(Peak Flow Meter, PFM, Peak Expiratory Flow Measurement)
Peak flow measurement is a procedure in which air flowing out of the lungs is measured. The measurement obtained is called the peak expiratory flow rate (PEFR), or peak expiratory flow (PEF).
Peak flow measurement may be obtained using a spirometer, an instrument with a mouth piece that measures the amount of air breathed in and/or out and the rate at which the air is inhaled and expelled from the lungs. Peak flow may also be measured with a peak flow meter (PFM), a portable, hand-held device. Both devices take the measurement as an individual forcefully blows into the mouthpiece of the device.
Spirometry is usually performed in a doctor’s office, clinic, or a hospital. A peak flow meter is small and light enough to be used almost anywhere.
There are several types of PFMs available. However, it is important that one continues to use the same type of PFM on a consistent basis, as the PEFR can vary among different brands and types of meters.
Peak flow measurement using a peak flow meter is particularly useful for individuals with asthma. During an asthma flare-up, the large airways in the lungs slowly begin to narrow. This slows the speed of air leaving the lungs. A peak flow meter, when used properly, can reveal narrowing of the airways well in advanced of an asthma attack. Peak flow meters can help determine:
When to seek emergency medical care
The effectiveness of an asthma management and treatment plan
When to stop or add medication as directed by a doctor what triggers the asthma attack (such as exercise-induced asthma)
Other related procedures that may be used to diagnose problems of the lungs and respiratory tract include chest X-rays, bronchoscopy, bronchography, chest fluoroscopy, chest ultrasound, lung biopsy, lung scan, mediastinoscopy, oximetry, positron emission tomography (PET scan), pleural biopsy, pulmonary angiogram, pulmonary function tests, sinus X-ray, and thoracentesis. Please see these procedures for additional information.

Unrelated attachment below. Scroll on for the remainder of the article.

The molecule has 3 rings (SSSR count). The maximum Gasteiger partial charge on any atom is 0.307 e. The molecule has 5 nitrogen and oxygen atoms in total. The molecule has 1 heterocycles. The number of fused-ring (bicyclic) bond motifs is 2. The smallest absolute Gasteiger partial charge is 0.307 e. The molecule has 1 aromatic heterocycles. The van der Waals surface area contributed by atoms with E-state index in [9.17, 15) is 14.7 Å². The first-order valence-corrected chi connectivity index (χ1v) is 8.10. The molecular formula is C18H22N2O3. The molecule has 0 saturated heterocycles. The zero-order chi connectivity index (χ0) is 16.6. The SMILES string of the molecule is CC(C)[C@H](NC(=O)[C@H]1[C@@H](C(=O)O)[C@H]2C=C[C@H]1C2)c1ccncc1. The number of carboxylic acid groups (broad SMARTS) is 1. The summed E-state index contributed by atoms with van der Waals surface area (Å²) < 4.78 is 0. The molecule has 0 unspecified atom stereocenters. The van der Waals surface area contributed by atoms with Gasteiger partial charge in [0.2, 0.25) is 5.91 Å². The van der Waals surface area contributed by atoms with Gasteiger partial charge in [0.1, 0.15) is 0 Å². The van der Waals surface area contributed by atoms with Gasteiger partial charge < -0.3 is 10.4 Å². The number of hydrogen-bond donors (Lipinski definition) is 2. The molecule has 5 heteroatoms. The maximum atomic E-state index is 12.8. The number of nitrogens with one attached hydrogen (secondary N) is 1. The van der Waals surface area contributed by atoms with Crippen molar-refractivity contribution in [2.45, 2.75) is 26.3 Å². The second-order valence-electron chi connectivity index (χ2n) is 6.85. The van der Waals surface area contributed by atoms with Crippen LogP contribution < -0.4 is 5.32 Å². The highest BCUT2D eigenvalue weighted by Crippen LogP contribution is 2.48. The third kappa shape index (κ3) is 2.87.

The respiratory system is made up of the organs involved in the exchange of gases, and consists of the:
The upper respiratory tract includes the:
Ethmoidal air cells
The lower respiratory tract includes the lungs, bronchi, and alveoli.
The lungs take in oxygen, which cells need to live and carry out their normal functions. The lungs also get rid of carbon dioxide, a waste product of the body's cells.
The lungs are a pair of cone-shaped organs made up of spongy, pinkish-gray tissue. They take up most of the space in the chest, or the thorax (the part of the body between the base of the neck and diaphragm).
The lungs are enveloped in a membrane called the pleura.
The lungs are separated from each other by the mediastinum, an area that contains the following:
The heart and its large vessels
The right lung has three sections called lobes. The left lung has two lobes. When you breathe, the air enters the body through the nose or the mouth. It then travels down the throat through the larynx (voice box) and trachea (windpipe) and goes into the lungs through tubes called mainstem bronchi.
One mainstem bronchus leads to the right lung and one to the left lung. In the lungs, the mainstem bronchi divide into smaller bronchi and then into even smaller tubes called bronchioles. Bronchioles end in tiny air sacs called alveoli.
A peak flow meter (PFM) can assist with the management of asthma. It can provide you and your doctor with information about how open the airways are in your lungs. The PFM can detect small changes in the large airways before you start to wheeze.